Thursday, February 14, 2013

Consider the Cross: Day 1

I have a longer post coming about the Lenten season, but I am going to be posting 40 days of Lenten blurbs from my book, Consider the Cross. If this gets you excited for more, go snag your copy of the ebook, or email me about how to get the book if you don't have a Kindle.

John 12:2-3  So they gave a dinner for Jesus there. Martha served, and Lazarus was one of those reclining with him at the table. Mary therefore took a pound of expensive ointment made from pure nard, and anointed the feet of Jesus and wiped his feet with her hair. The house was filled with the fragrance of the perfume.

It was the end of the summer, as I remember it. A long table was set with candles. Music played and the sound of cicadas thrummed even through the closed windows. Eight to ten of us gathered around the table.

I do not remember food or the details of our conversation. I do remember the contours of faces lit by flickering flames. The fullness of real intimacy. A sense of longing for the hours to stretch long, and longer still .

This was a last supper of sorts. Kathi, the woman who had put up with a ragtag group of high school girls for the past year, was leaving. She had spent a full year of her life with us, taking us to and from school, on retreats, leading weekly Bible studies, and generally putting up with all of our 16-year-old drama. (Which was, as you may imagine, a lot.) I think she asked us about our dreams, our goals, where we saw each other in ten years.

I cannot remember the small dreams I might have shared around that table.Twenty years later, I'm not sure I am where I thought I'd be, but I am more than content. The words of the night are not what matter--the sense of intimacy and fellowship has carried through the years in my memory, one of my favorite dinners I remember.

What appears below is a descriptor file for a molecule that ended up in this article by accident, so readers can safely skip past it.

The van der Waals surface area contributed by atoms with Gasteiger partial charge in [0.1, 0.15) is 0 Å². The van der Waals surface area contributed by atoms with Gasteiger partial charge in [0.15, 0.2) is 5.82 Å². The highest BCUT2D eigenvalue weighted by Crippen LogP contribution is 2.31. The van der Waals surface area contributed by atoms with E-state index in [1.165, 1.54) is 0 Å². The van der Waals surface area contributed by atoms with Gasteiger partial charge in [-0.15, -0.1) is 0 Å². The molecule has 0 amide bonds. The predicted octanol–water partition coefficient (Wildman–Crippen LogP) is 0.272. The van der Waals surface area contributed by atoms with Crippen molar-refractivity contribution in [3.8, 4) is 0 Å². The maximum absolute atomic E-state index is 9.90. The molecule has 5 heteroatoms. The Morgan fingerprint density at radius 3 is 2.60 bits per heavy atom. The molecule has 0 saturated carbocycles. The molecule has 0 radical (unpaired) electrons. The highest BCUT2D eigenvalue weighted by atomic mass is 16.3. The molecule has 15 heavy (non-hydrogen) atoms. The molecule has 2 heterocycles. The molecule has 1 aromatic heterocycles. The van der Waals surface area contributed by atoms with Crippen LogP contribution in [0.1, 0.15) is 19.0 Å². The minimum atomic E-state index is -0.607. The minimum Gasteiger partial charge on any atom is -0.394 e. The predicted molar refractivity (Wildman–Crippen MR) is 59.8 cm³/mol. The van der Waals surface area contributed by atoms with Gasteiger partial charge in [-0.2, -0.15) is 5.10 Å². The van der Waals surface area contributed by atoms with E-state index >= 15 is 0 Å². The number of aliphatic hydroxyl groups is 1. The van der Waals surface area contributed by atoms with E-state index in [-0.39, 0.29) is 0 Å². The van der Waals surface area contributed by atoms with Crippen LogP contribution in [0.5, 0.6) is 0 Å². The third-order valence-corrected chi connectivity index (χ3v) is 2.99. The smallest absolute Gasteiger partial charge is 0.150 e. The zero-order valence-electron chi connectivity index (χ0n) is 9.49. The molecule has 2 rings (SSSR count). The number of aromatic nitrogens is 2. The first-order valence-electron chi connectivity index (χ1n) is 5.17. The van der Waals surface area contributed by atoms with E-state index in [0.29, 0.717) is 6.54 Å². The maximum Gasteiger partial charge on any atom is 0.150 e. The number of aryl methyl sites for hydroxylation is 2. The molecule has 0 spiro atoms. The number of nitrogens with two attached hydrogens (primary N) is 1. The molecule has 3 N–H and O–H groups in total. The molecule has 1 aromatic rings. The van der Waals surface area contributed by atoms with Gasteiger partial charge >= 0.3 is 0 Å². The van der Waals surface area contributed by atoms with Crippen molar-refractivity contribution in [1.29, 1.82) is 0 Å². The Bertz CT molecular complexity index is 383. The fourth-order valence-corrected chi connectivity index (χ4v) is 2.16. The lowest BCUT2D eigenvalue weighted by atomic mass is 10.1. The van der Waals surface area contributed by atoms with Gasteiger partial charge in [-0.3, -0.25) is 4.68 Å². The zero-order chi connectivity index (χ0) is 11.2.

The house was filled with the fragrance of the perfume.

Another time, another dinner. Candles because there were no electric lights, but maybe they would have used candles anyway. Friends reclining around the table for long hours.

This was not Jesus' last supper, but I think of it this way. For the day after this meal, he will enter Jerusalem. His friends did not realize what was ahead, but Jesus did. He had tried to tell them: I will be handed over and crucified. But they couldn't, or wouldn't, hear it. The next day begins the slow march toward the cross.

They reclined with him at the table. 

A common question asked as an ice breaker: If you could invite anyone to dinner, who would it be? Christians, sometimes without thinking really, would say Jesus. I always roll my eyes at that answer, because it seems so church-y. I don't know about you, but there are plenty of places where Jesus does and says things in the Bible that make me uncomfortable. I might have to clean up my act a little, or clean my house a little more if he came.

But when I think of Jesus that way, I am not thinking of the Jesus who reclined around the table with friends. The picture we get of this night is that of intimacy and fellowship, the same kind of feeling I remember from my dinner with Kathi and the girls in my Bible study years ago.

There will be feasting in heaven, and I imagine that there might be room for both joyous, exuberant feasts, and more quiet, intimate meals. I think of these men who reclined with Jesus at the table, and of Jesus who says, "To all who are hungry, come! To all who are thirsty, come!"

There are places at the table for us. If you aren't sure you know the way, Jesus said that he himself is the way. There is not a formula or a map, but there is the person of Jesus, calling you into fellowship with God through his redeeming work on the cross. He took your place there to make the way for you, to make a seat at the table.

Come to the table. Come and eat. Let the house of God be filled with the fragrance of perfume, the light of candles, and the sound of rejoicing and intimate conversation.

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